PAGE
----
Dish Could Unseat T-Mobile as the Uncarrier

Move over T-Mobile, there might just be a new Uncarrier in town.

Dish Network today announced a $5 billion deal to buy customers and spectrum from Sprint alongside MVNO access to T-Mobile, in order to build a 5G network covering 70% of the US population by June 2023.

The move positions Dish to become the nation's fourth nationwide 5G provider. And some believe Dish might well ultimately replace T-Mobile as the wireless industry's disruptor.

To be clear, there's plenty of skepticism that Dish will actually follow through on its promises to put its vast spectrum holdings to use with a 5G network. "Dish hasn't made any effort to provide real, consumer-facing wireless services that could offset the high prices of the major players. The company is years and billions of dollars of investment away from doing any such thing, even if it does miraculously start living up to its promises and becomes more than a spectrum warehouse," said Free Press Research Director S. Derek Turner in a statement.

Even T-Mobile itself has attacked Dish over the issue, arguing in 2018 that Dish "intends to continue to warehouse spectrum with no benefit to consumers. The [FCC's Wireless] Bureau should not permit Dish to succeed with its plan."

And if Dish moves forward with the construction of a 5G network today, it could still sell itself to a company like Verizon or Charter at some point in the future.

Indeed, Reuters reported just yesterday that Charter made a bid for the assets of Sprint and T-Mobile while Dish was negotiating for its transaction with the DoJ. According to the report, Charter said the DoJ didn't return its calls on the matter.

Don't count Dish out yet
However, the analysts at Wall Street firm New Street Research argued that Dish could well steal the "Uncarrier" mantel from T-Mobile because Dish will be in a position to provide better, faster service at a drastically lower price than other operators.

"We worked with network engineers to determine what it would cost Dish to build and operate a new 5G network," the analysts wrote in a report this week. "We show that, once fully loaded, Dish would have a lower cost per unit of capacity than any of the four national carriers today. This gives Dish the ability to price aggressively, to fill the network swiftly, and to create tremendous value for themselves at the expense of the existing carriers. We argue that if our analysis is correct, Dish will find the capital required to build; there are a number of potential partners with deep pockets who have a strategic interest in seeing a new, low-cost network deployed."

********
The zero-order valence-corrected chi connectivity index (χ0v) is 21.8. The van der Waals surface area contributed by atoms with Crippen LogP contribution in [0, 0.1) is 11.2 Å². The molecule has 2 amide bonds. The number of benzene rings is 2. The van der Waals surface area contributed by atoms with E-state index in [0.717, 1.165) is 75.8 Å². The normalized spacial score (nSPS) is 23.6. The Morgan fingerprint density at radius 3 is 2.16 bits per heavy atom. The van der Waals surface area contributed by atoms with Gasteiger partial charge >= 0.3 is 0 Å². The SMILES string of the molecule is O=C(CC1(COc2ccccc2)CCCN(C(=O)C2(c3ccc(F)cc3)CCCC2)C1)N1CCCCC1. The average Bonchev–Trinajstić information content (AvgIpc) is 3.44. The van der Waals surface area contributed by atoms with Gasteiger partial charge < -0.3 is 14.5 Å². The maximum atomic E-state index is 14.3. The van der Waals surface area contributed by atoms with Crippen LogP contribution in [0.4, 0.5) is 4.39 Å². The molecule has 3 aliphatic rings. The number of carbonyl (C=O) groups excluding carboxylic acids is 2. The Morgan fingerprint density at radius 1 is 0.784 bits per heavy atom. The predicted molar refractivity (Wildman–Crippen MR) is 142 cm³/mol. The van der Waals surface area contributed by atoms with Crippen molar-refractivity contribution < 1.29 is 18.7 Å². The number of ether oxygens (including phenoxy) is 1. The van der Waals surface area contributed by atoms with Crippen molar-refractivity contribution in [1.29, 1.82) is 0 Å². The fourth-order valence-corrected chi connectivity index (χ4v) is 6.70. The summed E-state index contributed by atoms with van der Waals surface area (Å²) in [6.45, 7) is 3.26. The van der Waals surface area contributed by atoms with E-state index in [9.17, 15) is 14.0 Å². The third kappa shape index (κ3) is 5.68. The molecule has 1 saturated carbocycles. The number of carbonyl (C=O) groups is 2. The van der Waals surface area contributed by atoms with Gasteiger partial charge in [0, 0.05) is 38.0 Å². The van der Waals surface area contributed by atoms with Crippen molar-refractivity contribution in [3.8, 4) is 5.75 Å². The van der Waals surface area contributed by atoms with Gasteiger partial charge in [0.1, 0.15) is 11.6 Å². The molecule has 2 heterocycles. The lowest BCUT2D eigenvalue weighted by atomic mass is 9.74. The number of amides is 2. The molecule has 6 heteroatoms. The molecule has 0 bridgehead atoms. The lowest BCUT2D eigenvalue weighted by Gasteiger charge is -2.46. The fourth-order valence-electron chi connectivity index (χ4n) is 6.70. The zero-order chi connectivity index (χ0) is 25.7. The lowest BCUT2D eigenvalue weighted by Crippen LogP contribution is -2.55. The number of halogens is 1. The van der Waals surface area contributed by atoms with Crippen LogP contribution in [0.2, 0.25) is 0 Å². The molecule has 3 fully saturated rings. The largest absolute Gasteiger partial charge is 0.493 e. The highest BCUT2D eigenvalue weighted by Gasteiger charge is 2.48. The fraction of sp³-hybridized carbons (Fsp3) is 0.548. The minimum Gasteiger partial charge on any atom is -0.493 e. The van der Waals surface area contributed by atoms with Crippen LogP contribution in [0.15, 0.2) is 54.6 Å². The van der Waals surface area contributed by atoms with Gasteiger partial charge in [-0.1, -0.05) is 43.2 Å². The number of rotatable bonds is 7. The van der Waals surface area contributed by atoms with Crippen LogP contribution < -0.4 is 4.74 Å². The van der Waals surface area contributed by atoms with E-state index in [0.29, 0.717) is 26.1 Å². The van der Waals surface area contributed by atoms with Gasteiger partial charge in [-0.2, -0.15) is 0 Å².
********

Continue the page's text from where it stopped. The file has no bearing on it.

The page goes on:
Specifically, the firm said that Dish's cost advantage stems from the fact that it will focus exclusively on 5G, rather than having to support 3G and 4G, and will therefore gain a 40% capacity advantage over its peers. As a result, the firm said Dish will enjoy a "cost per unit of capacity" that's just 25% of Verizon’s. "A sustainable cost advantage paves the way for Dish to be disruptive," the analysts wrote.

Already Dish's Charlie Ergen has argued that Dish could build a "greenfield" 5G network at a fraction of the cost of its rivals using the latest technologies and techniques, much like Rakuten in Japan is planning to do.

"Longer-term, Dish could eventually be a disrupter when its own network is complete and/or attains a majority partner," noted the analysts at Cowen.

Of course, it would take Dish years to reach the point where it could legitimately compete against the likes of AT&T and Verizon. And, as the analysts at Cowen pointed out, Dish would probably need billions of dollars in financing for its 5G network buildout. That financing could come from Amazon, Google or a cable company, potentially.

"New entrants have had a REALLY hard time cracking the competitive US wireless market," wrote Strategy Analytics analyst Susan Welsh de Grimaldo in a recent blog post. "In the last year or two we have seen some growth by Xfinity, Charter, and Google Fi, but getting to scale at a national level is challenging as a new brand in wireless. While Dish already has a national presence and brand, as well as wireless spectrum assets and some experience working to widely deploy a wireless network, building a competitive national wireless broadband network and acquiring subscribers is hard work -- and expensive."